You could be reading the full-text of this article now if you...

If you have access to this article through your institution,
you can view this article in

Factors Associated With Urge Urinary Incontinence After Surgery for Stress Urinary Incontinence

Morgan, Daniel McBurney MD, MS; Lewicky-Gaupp, Christina MD; Dunn, Rodney L. MS; Jayaraman, Gayatri MD; Fenner, Dee E. MD; DeLancey, John O. L. MD; McGuire, Edward J. MD; Wei, John T. MD

Female Pelvic Medicine & Reconstructive Surgery:
doi: 10.1097/SPV.0b013e3182179b95
Original Articles
Journal Club
Abstract

Objective: The objectives of the study were to estimate the severity of urge urinary incontinence (UUI) after surgery for stress incontinence and identify factors associated with symptom severity.

Methods: Four hundred thirty-eight women who underwent surgery for stress incontinence over a 10-year period completed a mailed questionnaire protocol that included validated instruments to assess lower urinary tract function and mental and physical well-being. Bivariate analysis and generalized linear models were used to identify factors associated with severity of UUI as measured by the urge incontinence domain of the Incontinence Symptom Index.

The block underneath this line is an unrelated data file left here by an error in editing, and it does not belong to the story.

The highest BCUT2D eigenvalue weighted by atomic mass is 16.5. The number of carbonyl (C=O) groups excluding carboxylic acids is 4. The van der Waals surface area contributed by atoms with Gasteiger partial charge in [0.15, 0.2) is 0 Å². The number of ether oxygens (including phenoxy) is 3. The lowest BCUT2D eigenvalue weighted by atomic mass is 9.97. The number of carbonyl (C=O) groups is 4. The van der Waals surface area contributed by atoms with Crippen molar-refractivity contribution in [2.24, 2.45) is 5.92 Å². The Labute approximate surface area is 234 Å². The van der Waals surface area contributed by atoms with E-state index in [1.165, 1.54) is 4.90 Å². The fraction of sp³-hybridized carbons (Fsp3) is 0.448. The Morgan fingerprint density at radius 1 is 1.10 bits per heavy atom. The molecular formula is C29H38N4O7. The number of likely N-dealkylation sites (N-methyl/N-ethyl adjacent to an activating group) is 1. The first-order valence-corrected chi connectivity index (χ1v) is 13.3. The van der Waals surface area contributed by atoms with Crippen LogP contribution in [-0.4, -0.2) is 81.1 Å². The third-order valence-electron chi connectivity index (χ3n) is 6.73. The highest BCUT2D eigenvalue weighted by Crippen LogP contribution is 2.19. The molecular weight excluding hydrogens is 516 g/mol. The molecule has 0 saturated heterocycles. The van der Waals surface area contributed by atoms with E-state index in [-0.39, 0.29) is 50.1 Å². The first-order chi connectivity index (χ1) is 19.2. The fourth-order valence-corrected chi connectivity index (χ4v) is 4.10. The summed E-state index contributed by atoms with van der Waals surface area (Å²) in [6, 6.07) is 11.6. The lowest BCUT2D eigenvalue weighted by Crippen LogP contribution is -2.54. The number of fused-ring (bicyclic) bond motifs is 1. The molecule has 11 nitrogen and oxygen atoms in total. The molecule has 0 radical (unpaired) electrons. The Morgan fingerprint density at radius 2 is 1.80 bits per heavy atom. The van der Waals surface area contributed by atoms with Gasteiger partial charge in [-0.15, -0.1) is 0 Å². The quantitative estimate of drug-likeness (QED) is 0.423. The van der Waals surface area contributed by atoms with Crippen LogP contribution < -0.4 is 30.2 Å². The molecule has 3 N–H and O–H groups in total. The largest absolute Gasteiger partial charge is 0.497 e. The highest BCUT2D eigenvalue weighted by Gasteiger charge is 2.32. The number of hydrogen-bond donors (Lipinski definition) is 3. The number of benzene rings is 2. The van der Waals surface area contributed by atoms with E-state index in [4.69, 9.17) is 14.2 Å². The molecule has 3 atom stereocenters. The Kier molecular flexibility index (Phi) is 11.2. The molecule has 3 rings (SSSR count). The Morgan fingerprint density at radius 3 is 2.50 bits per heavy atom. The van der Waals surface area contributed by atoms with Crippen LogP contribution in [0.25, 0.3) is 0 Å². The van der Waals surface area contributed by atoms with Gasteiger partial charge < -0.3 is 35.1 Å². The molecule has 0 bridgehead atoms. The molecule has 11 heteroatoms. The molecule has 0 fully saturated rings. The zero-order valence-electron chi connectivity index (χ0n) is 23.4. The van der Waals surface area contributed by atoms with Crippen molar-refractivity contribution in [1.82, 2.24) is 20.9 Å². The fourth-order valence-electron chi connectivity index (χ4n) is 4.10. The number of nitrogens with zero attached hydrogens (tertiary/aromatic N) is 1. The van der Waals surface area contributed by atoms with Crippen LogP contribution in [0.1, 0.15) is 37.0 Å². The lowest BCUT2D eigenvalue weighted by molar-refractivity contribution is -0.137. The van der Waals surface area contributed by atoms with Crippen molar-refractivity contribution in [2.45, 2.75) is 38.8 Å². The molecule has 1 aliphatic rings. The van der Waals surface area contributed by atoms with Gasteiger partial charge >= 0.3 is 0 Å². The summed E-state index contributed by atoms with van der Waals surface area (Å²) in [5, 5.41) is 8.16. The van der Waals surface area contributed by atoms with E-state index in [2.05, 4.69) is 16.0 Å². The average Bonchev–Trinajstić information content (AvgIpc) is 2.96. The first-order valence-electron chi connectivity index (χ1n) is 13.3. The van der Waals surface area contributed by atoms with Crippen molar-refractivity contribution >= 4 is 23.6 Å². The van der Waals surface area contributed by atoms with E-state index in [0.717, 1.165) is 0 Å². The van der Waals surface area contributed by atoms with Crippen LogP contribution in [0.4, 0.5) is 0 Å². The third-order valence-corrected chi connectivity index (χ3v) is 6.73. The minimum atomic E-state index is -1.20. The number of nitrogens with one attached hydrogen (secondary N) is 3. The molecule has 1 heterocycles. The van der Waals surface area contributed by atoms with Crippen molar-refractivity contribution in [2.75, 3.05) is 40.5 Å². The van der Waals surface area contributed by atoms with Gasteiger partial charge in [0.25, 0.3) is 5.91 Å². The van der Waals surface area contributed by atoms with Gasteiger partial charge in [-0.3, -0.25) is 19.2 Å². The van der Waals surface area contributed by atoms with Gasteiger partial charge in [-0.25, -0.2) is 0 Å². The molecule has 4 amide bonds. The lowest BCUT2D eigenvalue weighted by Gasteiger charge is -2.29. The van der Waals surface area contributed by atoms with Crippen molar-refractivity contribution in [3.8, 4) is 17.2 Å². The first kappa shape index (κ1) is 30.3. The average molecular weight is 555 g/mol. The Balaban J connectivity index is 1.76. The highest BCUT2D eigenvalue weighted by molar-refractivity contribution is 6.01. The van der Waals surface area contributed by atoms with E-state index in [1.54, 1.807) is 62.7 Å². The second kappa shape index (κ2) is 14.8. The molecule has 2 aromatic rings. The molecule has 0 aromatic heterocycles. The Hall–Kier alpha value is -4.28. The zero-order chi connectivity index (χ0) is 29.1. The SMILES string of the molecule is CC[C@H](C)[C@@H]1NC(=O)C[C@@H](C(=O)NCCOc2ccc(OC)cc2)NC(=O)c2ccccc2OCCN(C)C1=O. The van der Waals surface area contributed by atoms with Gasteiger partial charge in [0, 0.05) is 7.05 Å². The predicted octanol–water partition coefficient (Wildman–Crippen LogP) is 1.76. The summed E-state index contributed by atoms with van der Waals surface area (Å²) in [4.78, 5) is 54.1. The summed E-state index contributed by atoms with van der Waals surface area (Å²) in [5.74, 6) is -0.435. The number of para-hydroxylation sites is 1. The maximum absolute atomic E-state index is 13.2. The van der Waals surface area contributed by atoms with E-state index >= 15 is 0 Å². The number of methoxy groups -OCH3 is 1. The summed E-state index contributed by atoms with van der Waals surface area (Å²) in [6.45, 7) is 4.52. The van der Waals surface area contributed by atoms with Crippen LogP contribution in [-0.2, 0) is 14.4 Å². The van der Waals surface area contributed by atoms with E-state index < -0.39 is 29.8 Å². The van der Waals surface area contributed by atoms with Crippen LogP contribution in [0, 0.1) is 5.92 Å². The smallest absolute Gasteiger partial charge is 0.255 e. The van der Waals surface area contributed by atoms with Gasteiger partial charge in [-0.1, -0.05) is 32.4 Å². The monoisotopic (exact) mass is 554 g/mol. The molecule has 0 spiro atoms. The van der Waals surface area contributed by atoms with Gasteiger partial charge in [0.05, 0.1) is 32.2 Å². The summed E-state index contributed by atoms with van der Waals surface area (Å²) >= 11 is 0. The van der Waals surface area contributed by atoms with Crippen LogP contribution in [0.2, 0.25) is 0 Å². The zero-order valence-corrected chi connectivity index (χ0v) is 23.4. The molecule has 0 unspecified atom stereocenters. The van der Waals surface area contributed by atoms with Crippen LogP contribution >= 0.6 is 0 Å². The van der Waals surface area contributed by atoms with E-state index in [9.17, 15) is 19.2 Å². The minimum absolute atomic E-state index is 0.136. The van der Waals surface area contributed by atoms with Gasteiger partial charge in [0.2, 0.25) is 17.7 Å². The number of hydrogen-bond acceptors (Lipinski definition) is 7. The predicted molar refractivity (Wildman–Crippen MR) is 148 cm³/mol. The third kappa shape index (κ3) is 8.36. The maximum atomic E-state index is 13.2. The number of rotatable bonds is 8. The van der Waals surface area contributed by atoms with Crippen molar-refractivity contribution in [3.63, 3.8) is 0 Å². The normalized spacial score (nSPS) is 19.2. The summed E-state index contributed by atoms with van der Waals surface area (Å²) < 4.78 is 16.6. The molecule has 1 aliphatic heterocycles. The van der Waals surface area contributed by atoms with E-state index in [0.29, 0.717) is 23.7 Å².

Results: Urge urinary incontinence was experienced daily by 35.9% of patients. Factors independently associated with higher UUI severity scores were preoperative mixed urinary incontinence (P = 0.006), depression (P < 0.001), aging (P < 0.001), and longer follow-up times (P = 0.01). Pubovaginal sling (P = 0.001) and urethral vaginal suspension (P = 0.04) had higher severity scores than Tension-Free Vaginal Tape.

Conclusions: Daily episodes of UUI are experienced by slightly more than one third of women after surgery for stress incontinence. Identification of factors associated with UUI may help physicians to modify treatment and patient expectations.

In Brief

Identification of factors associated with urge urinary incontinence may help physicians to modify treatment and patient expectations.

Author Information

From the *Division of Gynecology, Pelvic Floor Research Group, Department of Obstetrics and Gynecology, and †Department of Urology, University of Michigan Medical School, Ann Arbor, MI.

Reprints: Daniel McBurney Morgan, MD, MS, Department of Obstetrics and Gynecology, University of Michigan Health System, 1500 East Medical Center Dr, L4000 Women's Hospital, Ann Arbor, MI 48109-0330. E-mail: morgand@umich.edu.

Reprints will not be available.

Copyright © 2011 Wolters Kluwer Health, Inc. All rights reserved.